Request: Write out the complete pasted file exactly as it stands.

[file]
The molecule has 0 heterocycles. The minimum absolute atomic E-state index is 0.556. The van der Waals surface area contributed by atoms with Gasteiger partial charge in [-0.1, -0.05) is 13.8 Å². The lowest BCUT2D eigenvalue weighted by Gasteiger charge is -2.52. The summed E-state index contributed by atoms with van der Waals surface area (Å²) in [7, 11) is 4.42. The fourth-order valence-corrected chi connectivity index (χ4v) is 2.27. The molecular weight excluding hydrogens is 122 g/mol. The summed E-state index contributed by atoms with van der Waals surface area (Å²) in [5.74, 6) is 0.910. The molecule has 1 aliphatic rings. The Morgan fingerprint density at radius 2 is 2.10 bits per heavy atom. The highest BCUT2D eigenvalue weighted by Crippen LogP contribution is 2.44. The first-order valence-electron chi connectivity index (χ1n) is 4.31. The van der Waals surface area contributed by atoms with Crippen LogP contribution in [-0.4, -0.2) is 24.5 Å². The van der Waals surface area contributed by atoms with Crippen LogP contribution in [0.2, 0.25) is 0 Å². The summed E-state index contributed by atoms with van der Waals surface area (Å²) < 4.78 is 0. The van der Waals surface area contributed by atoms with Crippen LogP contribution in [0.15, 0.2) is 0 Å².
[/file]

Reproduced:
The molecule has 0 heterocycles. The minimum absolute atomic E-state index is 0.556. The van der Waals surface area contributed by atoms with Gasteiger partial charge in [-0.1, -0.05) is 13.8 Å². The lowest BCUT2D eigenvalue weighted by Gasteiger charge is -2.52. The summed E-state index contributed by atoms with van der Waals surface area (Å²) in [7, 11) is 4.42. The fourth-order valence-corrected chi connectivity index (χ4v) is 2.27. The molecular weight excluding hydrogens is 122 g/mol. The summed E-state index contributed by atoms with van der Waals surface area (Å²) in [5.74, 6) is 0.910. The molecule has 1 aliphatic rings. The Morgan fingerprint density at radius 2 is 2.10 bits per heavy atom. The highest BCUT2D eigenvalue weighted by Crippen LogP contribution is 2.44. The first-order valence-electron chi connectivity index (χ1n) is 4.31. The van der Waals surface area contributed by atoms with Crippen LogP contribution in [-0.4, -0.2) is 24.5 Å². The van der Waals surface area contributed by atoms with Crippen LogP contribution in [0.2, 0.25) is 0 Å². The summed E-state index contributed by atoms with van der Waals surface area (Å²) < 4.78 is 0. The van der Waals surface area contributed by atoms with Crippen LogP contribution in [0.15, 0.2) is 0 Å².